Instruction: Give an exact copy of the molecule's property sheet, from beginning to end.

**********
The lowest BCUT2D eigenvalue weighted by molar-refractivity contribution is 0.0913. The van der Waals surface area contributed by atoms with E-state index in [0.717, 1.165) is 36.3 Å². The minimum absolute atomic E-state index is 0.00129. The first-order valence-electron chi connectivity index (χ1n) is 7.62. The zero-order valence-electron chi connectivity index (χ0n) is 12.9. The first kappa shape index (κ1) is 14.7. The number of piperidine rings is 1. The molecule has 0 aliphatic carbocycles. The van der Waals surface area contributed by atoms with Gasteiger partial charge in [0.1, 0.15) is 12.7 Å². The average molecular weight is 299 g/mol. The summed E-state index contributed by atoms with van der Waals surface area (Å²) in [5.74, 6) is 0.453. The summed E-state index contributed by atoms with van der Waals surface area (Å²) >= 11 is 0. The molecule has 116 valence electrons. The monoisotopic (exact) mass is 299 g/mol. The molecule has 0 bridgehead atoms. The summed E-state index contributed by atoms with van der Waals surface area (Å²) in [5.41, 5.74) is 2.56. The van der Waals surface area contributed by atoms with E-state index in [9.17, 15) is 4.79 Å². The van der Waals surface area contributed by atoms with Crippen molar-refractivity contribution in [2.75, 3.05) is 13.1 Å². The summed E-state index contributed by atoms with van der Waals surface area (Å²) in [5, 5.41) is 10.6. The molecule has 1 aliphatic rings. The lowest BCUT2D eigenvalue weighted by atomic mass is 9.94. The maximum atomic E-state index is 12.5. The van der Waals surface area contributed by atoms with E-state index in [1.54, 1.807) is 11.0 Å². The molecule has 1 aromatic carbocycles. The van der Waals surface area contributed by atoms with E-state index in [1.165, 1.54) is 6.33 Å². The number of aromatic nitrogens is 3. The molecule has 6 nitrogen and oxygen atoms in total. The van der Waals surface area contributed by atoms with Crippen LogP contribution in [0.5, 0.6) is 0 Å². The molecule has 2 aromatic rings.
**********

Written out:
The lowest BCUT2D eigenvalue weighted by molar-refractivity contribution is 0.0913. The van der Waals surface area contributed by atoms with E-state index in [0.717, 1.165) is 36.3 Å². The minimum absolute atomic E-state index is 0.00129. The first-order valence-electron chi connectivity index (χ1n) is 7.62. The zero-order valence-electron chi connectivity index (χ0n) is 12.9. The first kappa shape index (κ1) is 14.7. The number of piperidine rings is 1. The molecule has 0 aliphatic carbocycles. The van der Waals surface area contributed by atoms with Gasteiger partial charge in [0.1, 0.15) is 12.7 Å². The average molecular weight is 299 g/mol. The summed E-state index contributed by atoms with van der Waals surface area (Å²) in [5.74, 6) is 0.453. The summed E-state index contributed by atoms with van der Waals surface area (Å²) >= 11 is 0. The molecule has 116 valence electrons. The monoisotopic (exact) mass is 299 g/mol. The molecule has 0 bridgehead atoms. The summed E-state index contributed by atoms with van der Waals surface area (Å²) in [5.41, 5.74) is 2.56. The van der Waals surface area contributed by atoms with E-state index in [9.17, 15) is 4.79 Å². The van der Waals surface area contributed by atoms with Crippen molar-refractivity contribution in [2.75, 3.05) is 13.1 Å². The summed E-state index contributed by atoms with van der Waals surface area (Å²) in [5, 5.41) is 10.6. The molecule has 1 aliphatic rings. The lowest BCUT2D eigenvalue weighted by atomic mass is 9.94. The maximum atomic E-state index is 12.5. The van der Waals surface area contributed by atoms with E-state index in [1.54, 1.807) is 11.0 Å². The molecule has 1 aromatic carbocycles. The van der Waals surface area contributed by atoms with E-state index in [1.165, 1.54) is 6.33 Å². The number of aromatic nitrogens is 3. The molecule has 6 nitrogen and oxygen atoms in total. The van der Waals surface area contributed by atoms with Crippen LogP contribution in [0.5, 0.6) is 0 Å². The molecule has 2 aromatic rings.